Don’t worry, though — just because your baby can’t dream doesn’t mean that they’re not enjoying their ZZZs. In fact, sleep is immensely important when it comes to your child solidifying memory and information so that they can learn more about the world around them. Over time, all that information they’re sucking up will play a part in their dream world. Just not yet.
Do babies have nightmares?
As mentioned prior, it’s improbable. That doesn’t mean that young people can’t have any sleep disturbances, but you likely won’t catch an infant waking up due to an elaborate nightmare they had. Both dreams and nightmares develop much later. Vivid dreams are said to happen more around ages seven and eight, since around that time, the brain has more opportunity to process thoughts and construe imagination.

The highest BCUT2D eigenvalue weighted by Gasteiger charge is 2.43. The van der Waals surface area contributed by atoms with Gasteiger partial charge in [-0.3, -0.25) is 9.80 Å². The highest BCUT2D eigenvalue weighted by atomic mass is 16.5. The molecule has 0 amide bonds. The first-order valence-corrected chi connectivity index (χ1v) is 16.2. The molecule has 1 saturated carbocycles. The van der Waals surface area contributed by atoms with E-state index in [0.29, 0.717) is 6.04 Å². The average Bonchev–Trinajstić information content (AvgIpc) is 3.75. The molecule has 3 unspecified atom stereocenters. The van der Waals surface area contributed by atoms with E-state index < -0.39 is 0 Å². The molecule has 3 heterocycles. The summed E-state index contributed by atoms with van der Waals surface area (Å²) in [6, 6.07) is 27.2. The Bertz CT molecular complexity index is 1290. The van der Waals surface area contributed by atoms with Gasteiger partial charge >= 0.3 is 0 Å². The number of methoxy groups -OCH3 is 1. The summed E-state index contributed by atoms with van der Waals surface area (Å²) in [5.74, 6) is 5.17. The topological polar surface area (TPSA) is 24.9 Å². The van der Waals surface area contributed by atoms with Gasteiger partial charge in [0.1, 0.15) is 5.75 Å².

Why is my baby crying in sleep?
As mentioned above, it’s unlikely your baby is having a nightmare or remembering something awful. It’s very normal for babies to be fussy during bedtime. While they may not dream, their sleep can still easily be interrupted. Newborns are restless sleepers, and it’s normal for a baby to cry during their sleep without waking up. It’s unlikely your baby even knows why they’re crying (unless they’re in pain, need changing, or are hungry).